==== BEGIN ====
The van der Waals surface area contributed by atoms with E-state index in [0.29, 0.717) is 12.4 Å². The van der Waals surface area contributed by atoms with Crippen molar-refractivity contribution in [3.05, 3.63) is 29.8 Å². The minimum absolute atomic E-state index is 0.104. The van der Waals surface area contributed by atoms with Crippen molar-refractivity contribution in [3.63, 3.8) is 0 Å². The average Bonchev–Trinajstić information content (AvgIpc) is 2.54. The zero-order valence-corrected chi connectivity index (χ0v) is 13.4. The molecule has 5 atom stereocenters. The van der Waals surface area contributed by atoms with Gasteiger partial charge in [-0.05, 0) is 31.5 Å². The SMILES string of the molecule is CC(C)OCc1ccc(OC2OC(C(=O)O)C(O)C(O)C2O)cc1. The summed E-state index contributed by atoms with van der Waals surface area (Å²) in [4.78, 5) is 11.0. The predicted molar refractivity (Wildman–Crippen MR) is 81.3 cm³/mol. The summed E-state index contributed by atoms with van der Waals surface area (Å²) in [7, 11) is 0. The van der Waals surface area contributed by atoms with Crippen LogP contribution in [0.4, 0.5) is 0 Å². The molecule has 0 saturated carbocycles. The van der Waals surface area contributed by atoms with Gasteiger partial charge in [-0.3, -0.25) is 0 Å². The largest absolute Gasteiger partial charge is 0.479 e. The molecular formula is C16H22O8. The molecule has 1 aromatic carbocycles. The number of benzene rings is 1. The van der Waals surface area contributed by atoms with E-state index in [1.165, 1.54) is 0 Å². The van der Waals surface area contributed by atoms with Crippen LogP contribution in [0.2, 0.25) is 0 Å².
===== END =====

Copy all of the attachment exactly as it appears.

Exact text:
The van der Waals surface area contributed by atoms with E-state index in [0.29, 0.717) is 12.4 Å². The van der Waals surface area contributed by atoms with Crippen molar-refractivity contribution in [3.05, 3.63) is 29.8 Å². The minimum absolute atomic E-state index is 0.104. The van der Waals surface area contributed by atoms with Crippen molar-refractivity contribution in [3.63, 3.8) is 0 Å². The average Bonchev–Trinajstić information content (AvgIpc) is 2.54. The zero-order valence-corrected chi connectivity index (χ0v) is 13.4. The molecule has 5 atom stereocenters. The van der Waals surface area contributed by atoms with Gasteiger partial charge in [-0.05, 0) is 31.5 Å². The SMILES string of the molecule is CC(C)OCc1ccc(OC2OC(C(=O)O)C(O)C(O)C2O)cc1. The summed E-state index contributed by atoms with van der Waals surface area (Å²) in [4.78, 5) is 11.0. The predicted molar refractivity (Wildman–Crippen MR) is 81.3 cm³/mol. The summed E-state index contributed by atoms with van der Waals surface area (Å²) in [7, 11) is 0. The van der Waals surface area contributed by atoms with Crippen LogP contribution in [0.4, 0.5) is 0 Å². The molecule has 0 saturated carbocycles. The van der Waals surface area contributed by atoms with Gasteiger partial charge in [-0.3, -0.25) is 0 Å². The largest absolute Gasteiger partial charge is 0.479 e. The molecular formula is C16H22O8. The molecule has 1 aromatic carbocycles. The number of benzene rings is 1. The van der Waals surface area contributed by atoms with E-state index in [1.165, 1.54) is 0 Å². The van der Waals surface area contributed by atoms with Crippen LogP contribution in [0.2, 0.25) is 0 Å².